Not to be dramatic or anything, but I was scared I was going to die. If not die, that doctors would mess everything up and I’d lose feeling in my body. The spine controls everything. I was afraid I wouldn’t ever be able to dance again, and that was my biggest fear.
The beginning of summer 2013 was filled with doctor and orthopedic appointments for the procedure. We had to go to the hospital a couple of times for preparation meetings. The long drives were filled with Ellie Goulding playing, and now every time I listen to “My Blood” all I can think about is how far I have come from this time of my life.
When I opened my eyes after the procedure, pain flooded through my entire body. It was the worst pain I had ever experienced.
About “3 out of every 100 people” have scoliosis (Shah). A healthy back is a straight spine. Not every spine is perfectly straight, but it isn’t normal for a spine to look like the letter Z. Before the surgery, the curve of my spine was at about 58 degrees, shaped like the letter s. Professionals recommend surgery when the curve is at 45-50 degrees (Shah). I had a couple of curves - the biggest being near the bottom of my back, and a smaller one higher, near my neck - which I feel restrained me the most from movements that many can do. My family was worried that if I didn’t have the procedure done, it would affect the way I move in the future.
Scoliosis is known to be hereditary (Shah). Not only did I have the procedure myself, but so did my older sister, my mom, and my grandma. I watched my older sister go through the same pain that I would have to go through only two years later.
It’s been about five years since then, and sometimes I forget that I even had the surgery done. Today I am a freshman in college, and I can do practically everything that anyone else can. However, it took the longest time for me to finally accept the way my body is after surgery, and I’m still learning to accept it.
Many people don’t realize how big scoliosis is in my life. In middle school, at the time my sister had her procedure, I was wearing a back brace and did for two years. I tried to make it the least noticeable as possible. Middle school was horrible, and I think it was one of the biggest times in my childhood where other kids would judge one another, especially based on appearances. I remember sitting in my English class wearing a shirt that had just about covered up the bottom part of my brace. The brace went from my shoulder down to my waist. It had Velcro straps on the back to tighten it. The brace didn’t do anything to fix the curve, but it prevented it from increasing into a bigger curve.
The kid behind me saw the bottom of my brace since my shirt didn’t completely cover it, and he asked me what it was. But when he touched it, I felt so uncomfortable. I asked him what he was even talking about, trying to avoid the topic as much as possible. It wasn’t something I liked to talk about. He pointed to it again and tapped on it.
“This,” he said, and he tried to shake it a little.
All I remember doing was turning around and completely ignoring him. I blocked out the rest of the questions he asked me. He never brought it up again.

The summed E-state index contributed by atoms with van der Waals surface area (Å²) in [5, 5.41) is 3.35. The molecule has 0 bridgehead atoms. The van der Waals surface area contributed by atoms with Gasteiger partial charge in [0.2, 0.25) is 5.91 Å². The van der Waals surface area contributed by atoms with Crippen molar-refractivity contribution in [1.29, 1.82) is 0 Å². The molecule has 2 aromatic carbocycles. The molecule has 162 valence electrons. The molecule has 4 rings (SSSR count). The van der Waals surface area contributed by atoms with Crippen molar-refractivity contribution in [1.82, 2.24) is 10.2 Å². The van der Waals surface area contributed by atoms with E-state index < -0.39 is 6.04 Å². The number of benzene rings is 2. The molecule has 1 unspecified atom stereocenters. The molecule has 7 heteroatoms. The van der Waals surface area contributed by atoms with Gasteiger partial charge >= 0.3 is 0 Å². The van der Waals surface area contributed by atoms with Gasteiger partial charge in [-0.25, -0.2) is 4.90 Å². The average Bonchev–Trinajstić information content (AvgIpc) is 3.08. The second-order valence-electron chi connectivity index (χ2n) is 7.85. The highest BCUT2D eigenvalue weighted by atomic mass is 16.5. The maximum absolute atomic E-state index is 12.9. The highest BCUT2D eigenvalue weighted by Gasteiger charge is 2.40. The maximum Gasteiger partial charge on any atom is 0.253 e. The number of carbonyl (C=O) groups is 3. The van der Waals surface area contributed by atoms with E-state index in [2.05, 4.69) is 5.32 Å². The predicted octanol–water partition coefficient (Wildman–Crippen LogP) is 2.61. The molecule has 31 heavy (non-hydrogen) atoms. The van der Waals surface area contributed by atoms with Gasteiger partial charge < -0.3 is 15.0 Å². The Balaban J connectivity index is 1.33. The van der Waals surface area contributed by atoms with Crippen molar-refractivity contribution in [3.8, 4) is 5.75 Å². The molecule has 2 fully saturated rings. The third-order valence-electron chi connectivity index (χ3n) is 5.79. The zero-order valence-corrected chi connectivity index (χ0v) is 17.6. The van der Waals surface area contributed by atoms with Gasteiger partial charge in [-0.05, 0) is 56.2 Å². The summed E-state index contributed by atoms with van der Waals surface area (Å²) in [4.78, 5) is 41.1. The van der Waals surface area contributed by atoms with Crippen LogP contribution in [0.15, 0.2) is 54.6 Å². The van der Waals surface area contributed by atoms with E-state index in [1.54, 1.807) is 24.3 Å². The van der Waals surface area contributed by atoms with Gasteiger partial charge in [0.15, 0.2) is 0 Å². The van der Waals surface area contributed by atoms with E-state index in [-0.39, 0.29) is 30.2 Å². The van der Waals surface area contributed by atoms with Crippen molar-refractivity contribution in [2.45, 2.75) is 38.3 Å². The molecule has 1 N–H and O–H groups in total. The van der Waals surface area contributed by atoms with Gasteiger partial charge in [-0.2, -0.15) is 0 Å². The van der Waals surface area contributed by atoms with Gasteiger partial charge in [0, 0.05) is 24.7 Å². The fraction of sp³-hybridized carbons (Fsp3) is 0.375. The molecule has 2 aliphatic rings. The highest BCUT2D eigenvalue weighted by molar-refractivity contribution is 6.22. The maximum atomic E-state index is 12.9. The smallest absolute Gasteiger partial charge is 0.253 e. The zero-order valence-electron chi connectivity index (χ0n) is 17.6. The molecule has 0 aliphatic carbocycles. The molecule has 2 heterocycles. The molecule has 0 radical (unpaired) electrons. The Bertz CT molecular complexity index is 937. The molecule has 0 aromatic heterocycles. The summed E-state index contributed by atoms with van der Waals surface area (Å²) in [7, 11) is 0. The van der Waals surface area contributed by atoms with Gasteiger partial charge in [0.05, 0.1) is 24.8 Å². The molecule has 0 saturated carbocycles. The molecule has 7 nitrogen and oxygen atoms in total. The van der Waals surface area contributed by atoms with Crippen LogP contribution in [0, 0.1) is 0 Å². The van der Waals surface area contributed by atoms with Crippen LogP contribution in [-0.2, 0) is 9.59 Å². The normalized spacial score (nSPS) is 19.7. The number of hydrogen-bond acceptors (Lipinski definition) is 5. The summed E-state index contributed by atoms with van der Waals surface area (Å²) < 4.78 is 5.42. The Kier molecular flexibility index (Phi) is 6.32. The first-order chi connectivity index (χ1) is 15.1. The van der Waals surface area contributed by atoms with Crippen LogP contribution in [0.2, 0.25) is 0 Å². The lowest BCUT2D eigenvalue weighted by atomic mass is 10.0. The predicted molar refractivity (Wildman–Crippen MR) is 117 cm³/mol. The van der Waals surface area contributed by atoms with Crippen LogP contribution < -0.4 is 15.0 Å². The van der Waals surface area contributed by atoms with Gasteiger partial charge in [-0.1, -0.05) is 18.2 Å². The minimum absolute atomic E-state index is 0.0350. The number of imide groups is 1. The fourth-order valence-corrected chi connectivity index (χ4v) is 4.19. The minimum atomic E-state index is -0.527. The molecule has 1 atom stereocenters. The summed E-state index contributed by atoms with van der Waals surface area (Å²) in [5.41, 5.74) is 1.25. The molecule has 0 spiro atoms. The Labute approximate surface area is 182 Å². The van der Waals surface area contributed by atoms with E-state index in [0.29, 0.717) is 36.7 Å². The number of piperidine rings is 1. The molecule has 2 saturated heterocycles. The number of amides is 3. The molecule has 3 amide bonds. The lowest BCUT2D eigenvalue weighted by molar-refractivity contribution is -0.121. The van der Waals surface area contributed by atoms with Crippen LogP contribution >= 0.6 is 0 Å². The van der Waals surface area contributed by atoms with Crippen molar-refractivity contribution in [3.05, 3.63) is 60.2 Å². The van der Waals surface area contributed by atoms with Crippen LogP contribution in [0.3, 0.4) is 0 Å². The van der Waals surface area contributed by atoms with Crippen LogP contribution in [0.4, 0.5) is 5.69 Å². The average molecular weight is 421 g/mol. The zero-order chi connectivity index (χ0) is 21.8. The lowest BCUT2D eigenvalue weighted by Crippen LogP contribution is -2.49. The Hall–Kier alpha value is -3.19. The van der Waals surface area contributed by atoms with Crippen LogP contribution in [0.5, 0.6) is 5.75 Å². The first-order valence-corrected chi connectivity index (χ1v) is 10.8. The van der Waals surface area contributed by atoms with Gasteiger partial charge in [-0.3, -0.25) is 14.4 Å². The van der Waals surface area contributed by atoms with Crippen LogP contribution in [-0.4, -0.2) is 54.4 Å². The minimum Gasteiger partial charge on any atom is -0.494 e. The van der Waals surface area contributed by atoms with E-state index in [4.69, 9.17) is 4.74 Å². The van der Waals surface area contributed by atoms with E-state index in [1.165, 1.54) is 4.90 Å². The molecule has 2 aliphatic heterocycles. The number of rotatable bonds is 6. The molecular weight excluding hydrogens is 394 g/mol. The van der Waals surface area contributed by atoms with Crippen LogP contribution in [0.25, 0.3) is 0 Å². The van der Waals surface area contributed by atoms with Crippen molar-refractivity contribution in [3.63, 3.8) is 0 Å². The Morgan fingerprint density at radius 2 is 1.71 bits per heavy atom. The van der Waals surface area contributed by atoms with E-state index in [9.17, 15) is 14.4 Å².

My family hoped I wouldn’t need surgery like most of them did because my spinal curve had remained the same for a long period. They told me that when my body stopped growing, my spine should stay where it was (for the most part). It’s common to experience back pain with scoliosis (Shah). For the most part, I felt no pain in my back before I had the surgery. However, with aging, I really had no idea if that would change or not. I was a dancer, and when I did feel pain, it was whenever I would stretch out my back or bend in an unusual way. My doctor admired that I danced. To this day, I am still not sure why, but having surgery had no effect in that aspect of my life. I still dance all the time.
After discovering that I would need the surgery, I tried avoiding the topic. It wasn’t supposed to be until later in July, and I was being told the news in April. I went in thinking it would be another check-up: the orthopedist takes a scan, they measure it out by the curves on the x-rays, and she would tell me it grew a couple of inches. Then, I would go home in my brace and come back in six months. It was a pattern I got used to. I was so scared that I would never bring it up in conversation. I told my closest friends and my family, but nobody else.
The first two weeks of recovery were the most excruciating. I had to relearn many basic movements because of my low pain tolerance and because I was weak from medication. I spent most days in July on the living room couch sleeping and watching movies. The worst part was walking. The first day I walked outside I could only walk one small block of townhomes before I felt too tired. Every day I got a bit better, but it was a process, and I wasn’t able to do most daily things until the week before the first day of school. I still had some back pain when I sat on the school bus.
Although I’ll never be able to bend my back very far, I am learning to be thankful for what I can do. I can’t slouch and I can’t do somersaults, but I can walk and run without feeling anything. Despite my back and the pain it could bring, I joined track, one dance company my junior year, and my high school’s dance team senior year. I got in, never telling them on my audition form that I had had the procedure done. Many of those girls never knew I had back surgery, and unless you see the slight scar along my back, you probably wouldn’t notice. Scoliosis is a big part of who I am, and because of the obstacle, I became a stronger person mentally and physically.